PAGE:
Notes from a traveller: part four

By | Category: Travel tips & opinions

Kaye has itchy feet. Again. Read why – and where they’re taking her – only on Just About Travel

Continued from March 30

After five weeks in Tango Town, I forced myself to move on to Mendoza. Forced is perhaps a slight exaggeration for Mendoza certainly has its own appeal –  good quality, affordable Malbec anyone? –  but my heart belongs to Buenos Aires. What can I say: the Paris of the south has cast a spell on me and subsequently I boarded my bus from Buenos Aires to Mendoza, with a certain amount of sadness in my heart.

My mood probably wasn’t helped by the prospect of what, I suspected, would be a lengthy and tedious overnight journey. Turns out I got it totally and utterly wrong. The bus journey may have been long, but it was anything but boring. Argentines claim that their country invented public bus. The people have a point. There might be a lot wrong with Argentina – read corruption, crime, strike action and hyperinflation – but, from my experiences to date, the public transport (be it local or long distance buses) is outstanding and puts London’s knackered (not to mention extortionately priced) system to shame.

On my maiden Argentinian bus odyssey from Buenos Aires to Mendoza, huge super soft reclining armchairs, wine, food and – my own personal highlight – (Spanish) bingo came as standard. Little wonder then that I arrived in Mendoza – Argentina’s gorgeous wine region – with a big smile on my face. My smile grew wider still upon meeting my Mendoza Airbnb hosts, Paula and Guadalupe: two twenty-something girls who extended a welcome as warm as the scorchio Easter weather.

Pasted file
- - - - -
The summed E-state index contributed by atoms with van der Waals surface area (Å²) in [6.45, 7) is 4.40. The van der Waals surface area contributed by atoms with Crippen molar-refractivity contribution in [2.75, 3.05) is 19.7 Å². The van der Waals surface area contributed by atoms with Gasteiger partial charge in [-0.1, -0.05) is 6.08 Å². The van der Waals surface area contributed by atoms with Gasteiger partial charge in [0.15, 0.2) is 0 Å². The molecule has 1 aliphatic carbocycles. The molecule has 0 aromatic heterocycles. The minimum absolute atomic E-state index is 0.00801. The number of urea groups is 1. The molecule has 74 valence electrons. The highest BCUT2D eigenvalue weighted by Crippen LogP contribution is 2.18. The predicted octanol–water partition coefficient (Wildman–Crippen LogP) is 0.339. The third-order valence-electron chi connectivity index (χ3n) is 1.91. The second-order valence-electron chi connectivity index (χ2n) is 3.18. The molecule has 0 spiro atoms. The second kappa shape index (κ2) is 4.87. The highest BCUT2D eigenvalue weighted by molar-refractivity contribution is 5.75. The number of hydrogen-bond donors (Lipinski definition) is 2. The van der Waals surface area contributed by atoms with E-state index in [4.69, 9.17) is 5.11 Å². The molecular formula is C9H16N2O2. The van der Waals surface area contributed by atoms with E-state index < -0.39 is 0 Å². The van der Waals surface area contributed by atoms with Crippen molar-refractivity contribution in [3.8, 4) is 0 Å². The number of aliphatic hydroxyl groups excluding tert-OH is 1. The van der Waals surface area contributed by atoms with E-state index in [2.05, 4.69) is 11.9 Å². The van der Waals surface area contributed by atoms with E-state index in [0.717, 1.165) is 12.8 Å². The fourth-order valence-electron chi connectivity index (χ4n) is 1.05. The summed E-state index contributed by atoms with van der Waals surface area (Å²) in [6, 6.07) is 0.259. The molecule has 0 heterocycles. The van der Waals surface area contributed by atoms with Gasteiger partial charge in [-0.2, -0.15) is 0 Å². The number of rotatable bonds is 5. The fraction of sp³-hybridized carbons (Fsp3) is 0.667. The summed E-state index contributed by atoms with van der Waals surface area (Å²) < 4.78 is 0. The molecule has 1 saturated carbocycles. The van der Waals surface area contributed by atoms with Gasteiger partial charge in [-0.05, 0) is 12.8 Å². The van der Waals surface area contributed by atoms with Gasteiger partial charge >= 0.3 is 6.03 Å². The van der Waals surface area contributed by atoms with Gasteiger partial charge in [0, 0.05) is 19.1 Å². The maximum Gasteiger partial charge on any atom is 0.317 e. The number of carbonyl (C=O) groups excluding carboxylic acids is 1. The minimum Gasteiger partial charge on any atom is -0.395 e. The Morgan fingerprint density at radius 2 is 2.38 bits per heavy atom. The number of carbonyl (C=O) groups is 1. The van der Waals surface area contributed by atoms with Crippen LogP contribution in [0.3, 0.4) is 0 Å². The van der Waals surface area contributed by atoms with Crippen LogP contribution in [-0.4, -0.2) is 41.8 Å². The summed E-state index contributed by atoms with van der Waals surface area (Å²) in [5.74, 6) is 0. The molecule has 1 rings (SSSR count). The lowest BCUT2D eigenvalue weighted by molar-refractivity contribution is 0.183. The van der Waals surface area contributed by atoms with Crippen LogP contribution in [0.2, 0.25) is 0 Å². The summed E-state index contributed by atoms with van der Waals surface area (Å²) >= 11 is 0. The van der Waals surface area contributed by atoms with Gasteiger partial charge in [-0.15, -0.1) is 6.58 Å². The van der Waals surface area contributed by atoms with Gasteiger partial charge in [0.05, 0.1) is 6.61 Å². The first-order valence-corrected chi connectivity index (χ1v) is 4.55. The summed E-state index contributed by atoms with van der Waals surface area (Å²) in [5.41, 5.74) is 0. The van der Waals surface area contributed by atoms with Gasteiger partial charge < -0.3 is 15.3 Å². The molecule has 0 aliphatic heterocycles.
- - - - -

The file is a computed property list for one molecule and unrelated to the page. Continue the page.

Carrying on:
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En-route to wine country

 

My room was basic but had everything I needed (namely Wifi so as to be able to work and a bed) and let’s be honest: for the bargain price I was paying, I hadn’t exactly been expecting the Ritz. After sharing a Mate (Argentina’s beloved bitter herb drink) with Paula and Guadalupe – good friends despite their very different political points of view (Paula is a passionate Peronist, while Guadalupe can’t stand Queen Cristina, leader of the current Peronist movement) – the girls headed out and I headed to my new room for a power nap. For while the seats on my overnight bus had been luxurious beyond belief, I had been too busy playing bingo to get much shut eye…

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In Mendoza, it’s always wine o clock…

I drifted off… straight into my very own nightmare whereby I became convinced that a cornucopia of cats were trying to get in my room. “So what?” you might say, but reader… I suffer from a colossal cat phobia. So much so that I would rather be locked in a room full of snakes – I kid you not – than shut up with a feline ‘friend’. Go ahead: it’s easy to mock me but we all have our personal  phobias and foibles. Some people are scared of spiders, others dread the dentist or fear flying (an anathema, obvs, to me) but my big bug bear is cats. So you can imagine my panic when I woke from my sleep coma to realise that this wasn’t just a bad dream: cats really were trying to claw their way into my room. Eeek.

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Gingerly I prized the door open to be faced with two of the fattest, self satisfied cats you have ever seen. Shaking, I slammed the door shut as the sound – scratch, scratch, scratch – got louder. I then did what anyone in my position would do: I barricaded the door with my backpack, climbed out the bedroom window (thankfully I had a ground floor room) and hot footed it into town where I contemplated what to do about my accommodation hell over a few glasses of Malbec (if in doubt drink, right?).

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Salud!